Mayweather Puts on a Show, Weekend Action
23.01.05 - By Tom Donelson: Al Bernstein told me a few months back that Floyd Mayweather was a special fighter. Last Saturday night, Mayweather marched to a future title bout with Arturo Gatti. He moved and jabbed the first three rounds and Henry Bruseles was mostly swinging at air while seemly wearing Mayweather punches on his face.
Article posted on 22.01.2005
In the fourth, Mayweather stood in front of Bruseles but it didn’t do the Puerto Rican fighter any good. For the next five rounds, he got nailed by hooks, right hand crosses and uppercuts. In the seventh round, Mayweather told Jim Lampley that the Patriots will beat the Steelers while nailing his opponent with a sharp three punch combination. And before stopping Bruseles in the eight, he tells Lampley that Vicks will lead the Falcons over the Eagles. This while landing punches upon his hapless opponent. So Mayweather not only won the fight in easy fashion but found time in between punches to chat with the HBO crew..
After a smashing a right to Bruseles midsection send the game Puerto Rican down for the first time, Mayweather ended the show with flashy combinations and Bruseles corner seen enough.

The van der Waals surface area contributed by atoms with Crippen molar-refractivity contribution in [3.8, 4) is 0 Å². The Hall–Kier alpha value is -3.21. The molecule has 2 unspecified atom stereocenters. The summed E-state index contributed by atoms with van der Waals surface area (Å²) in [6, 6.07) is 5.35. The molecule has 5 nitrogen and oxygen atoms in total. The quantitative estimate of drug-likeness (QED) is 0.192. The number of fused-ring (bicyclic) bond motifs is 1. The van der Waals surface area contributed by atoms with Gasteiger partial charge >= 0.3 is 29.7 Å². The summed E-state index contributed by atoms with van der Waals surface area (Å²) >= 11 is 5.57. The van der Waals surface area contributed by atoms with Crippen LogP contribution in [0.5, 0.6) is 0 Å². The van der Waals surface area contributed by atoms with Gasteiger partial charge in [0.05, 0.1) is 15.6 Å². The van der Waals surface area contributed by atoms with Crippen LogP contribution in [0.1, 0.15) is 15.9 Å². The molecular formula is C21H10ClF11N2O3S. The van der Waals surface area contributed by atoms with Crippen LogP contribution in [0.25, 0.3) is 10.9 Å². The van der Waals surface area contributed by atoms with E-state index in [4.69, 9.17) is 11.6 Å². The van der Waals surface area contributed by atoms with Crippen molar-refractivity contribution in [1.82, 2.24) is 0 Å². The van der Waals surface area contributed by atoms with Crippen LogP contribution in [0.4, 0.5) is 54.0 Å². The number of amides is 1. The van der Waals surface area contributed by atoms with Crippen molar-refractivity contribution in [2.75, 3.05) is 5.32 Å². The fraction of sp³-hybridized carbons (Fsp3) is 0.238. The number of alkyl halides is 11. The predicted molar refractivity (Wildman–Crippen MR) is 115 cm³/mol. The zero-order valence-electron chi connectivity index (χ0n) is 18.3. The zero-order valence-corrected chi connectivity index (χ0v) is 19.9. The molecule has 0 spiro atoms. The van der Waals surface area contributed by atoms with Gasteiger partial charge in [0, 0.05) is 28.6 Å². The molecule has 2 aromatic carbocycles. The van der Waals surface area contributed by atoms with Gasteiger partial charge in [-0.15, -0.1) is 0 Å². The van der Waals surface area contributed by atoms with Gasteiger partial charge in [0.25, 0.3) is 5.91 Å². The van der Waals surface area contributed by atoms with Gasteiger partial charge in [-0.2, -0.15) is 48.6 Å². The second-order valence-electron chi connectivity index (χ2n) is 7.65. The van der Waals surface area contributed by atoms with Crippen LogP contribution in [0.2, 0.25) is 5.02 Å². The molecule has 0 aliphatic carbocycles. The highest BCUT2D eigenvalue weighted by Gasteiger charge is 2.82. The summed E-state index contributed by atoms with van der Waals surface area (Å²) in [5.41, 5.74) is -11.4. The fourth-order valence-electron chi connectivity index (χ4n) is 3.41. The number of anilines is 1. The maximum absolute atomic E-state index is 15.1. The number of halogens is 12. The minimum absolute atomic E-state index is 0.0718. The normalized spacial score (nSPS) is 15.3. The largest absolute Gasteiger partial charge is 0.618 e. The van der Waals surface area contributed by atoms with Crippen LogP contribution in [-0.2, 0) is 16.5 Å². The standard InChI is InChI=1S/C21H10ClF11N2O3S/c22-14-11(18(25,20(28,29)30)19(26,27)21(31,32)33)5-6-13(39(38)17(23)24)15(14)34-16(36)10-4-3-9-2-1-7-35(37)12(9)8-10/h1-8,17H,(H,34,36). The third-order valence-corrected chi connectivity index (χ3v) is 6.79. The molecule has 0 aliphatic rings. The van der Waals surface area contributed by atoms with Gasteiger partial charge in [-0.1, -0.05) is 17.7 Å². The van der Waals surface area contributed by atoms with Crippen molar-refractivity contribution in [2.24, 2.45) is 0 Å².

In the prelim, Samuel Peters looked the best in his career as he dispatched Yanqui Diaz. Diaz previously ended Juan Carlos Gomez run as Heavyweight contender with a first round knock out. When Diaz hit Peters with the same right that stopped Gomez, he only seemed to make Peters mad. As for Peters, he nailed Diaz with effective body shots that weakened his Cuban opponent and his two fisted attack sent Diaz down five times n the first 13 minutes of the fight. The end came after Peters landed a 10-punch combination that went unanswered. The referee ended the fight, figuring that maybe after seeing Diaz go down five times previously that this fight was essentially over.